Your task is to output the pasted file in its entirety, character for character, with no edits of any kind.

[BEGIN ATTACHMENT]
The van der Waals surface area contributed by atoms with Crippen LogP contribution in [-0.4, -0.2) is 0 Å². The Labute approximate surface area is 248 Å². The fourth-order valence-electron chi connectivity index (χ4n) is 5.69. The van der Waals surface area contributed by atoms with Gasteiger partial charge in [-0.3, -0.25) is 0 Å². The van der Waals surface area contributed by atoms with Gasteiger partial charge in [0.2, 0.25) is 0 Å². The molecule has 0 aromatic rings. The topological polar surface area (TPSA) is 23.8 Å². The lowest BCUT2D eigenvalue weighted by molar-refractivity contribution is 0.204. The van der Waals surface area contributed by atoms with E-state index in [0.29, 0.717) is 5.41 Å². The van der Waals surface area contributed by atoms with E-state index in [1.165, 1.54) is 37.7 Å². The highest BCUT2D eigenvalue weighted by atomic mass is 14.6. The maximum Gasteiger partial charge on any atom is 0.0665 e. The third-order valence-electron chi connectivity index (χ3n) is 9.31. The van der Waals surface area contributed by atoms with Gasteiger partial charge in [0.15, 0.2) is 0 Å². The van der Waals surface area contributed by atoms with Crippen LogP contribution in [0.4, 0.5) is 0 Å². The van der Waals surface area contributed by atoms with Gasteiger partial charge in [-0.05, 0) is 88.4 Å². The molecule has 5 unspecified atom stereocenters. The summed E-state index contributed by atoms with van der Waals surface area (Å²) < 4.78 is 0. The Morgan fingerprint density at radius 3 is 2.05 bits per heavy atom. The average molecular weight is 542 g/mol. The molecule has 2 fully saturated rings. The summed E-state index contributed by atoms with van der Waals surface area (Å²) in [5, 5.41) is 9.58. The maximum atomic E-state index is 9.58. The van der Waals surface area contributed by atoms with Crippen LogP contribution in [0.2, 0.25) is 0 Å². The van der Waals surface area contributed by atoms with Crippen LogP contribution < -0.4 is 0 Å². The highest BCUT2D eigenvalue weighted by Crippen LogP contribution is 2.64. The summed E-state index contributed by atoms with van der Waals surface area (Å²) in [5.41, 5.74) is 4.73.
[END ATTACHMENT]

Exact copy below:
The van der Waals surface area contributed by atoms with Crippen LogP contribution in [-0.4, -0.2) is 0 Å². The Labute approximate surface area is 248 Å². The fourth-order valence-electron chi connectivity index (χ4n) is 5.69. The van der Waals surface area contributed by atoms with Gasteiger partial charge in [-0.3, -0.25) is 0 Å². The van der Waals surface area contributed by atoms with Gasteiger partial charge in [0.2, 0.25) is 0 Å². The molecule has 0 aromatic rings. The topological polar surface area (TPSA) is 23.8 Å². The lowest BCUT2D eigenvalue weighted by molar-refractivity contribution is 0.204. The van der Waals surface area contributed by atoms with E-state index in [0.29, 0.717) is 5.41 Å². The van der Waals surface area contributed by atoms with E-state index in [1.165, 1.54) is 37.7 Å². The highest BCUT2D eigenvalue weighted by atomic mass is 14.6. The maximum Gasteiger partial charge on any atom is 0.0665 e. The third-order valence-electron chi connectivity index (χ3n) is 9.31. The van der Waals surface area contributed by atoms with Gasteiger partial charge in [0.15, 0.2) is 0 Å². The van der Waals surface area contributed by atoms with Crippen LogP contribution in [0.4, 0.5) is 0 Å². The van der Waals surface area contributed by atoms with Gasteiger partial charge in [-0.05, 0) is 88.4 Å². The molecule has 5 unspecified atom stereocenters. The summed E-state index contributed by atoms with van der Waals surface area (Å²) < 4.78 is 0. The Morgan fingerprint density at radius 3 is 2.05 bits per heavy atom. The average molecular weight is 542 g/mol. The molecule has 2 fully saturated rings. The summed E-state index contributed by atoms with van der Waals surface area (Å²) in [5, 5.41) is 9.58. The maximum atomic E-state index is 9.58. The van der Waals surface area contributed by atoms with Crippen LogP contribution in [0.2, 0.25) is 0 Å². The van der Waals surface area contributed by atoms with Crippen LogP contribution < -0.4 is 0 Å². The highest BCUT2D eigenvalue weighted by Crippen LogP contribution is 2.64. The summed E-state index contributed by atoms with van der Waals surface area (Å²) in [5.41, 5.74) is 4.73.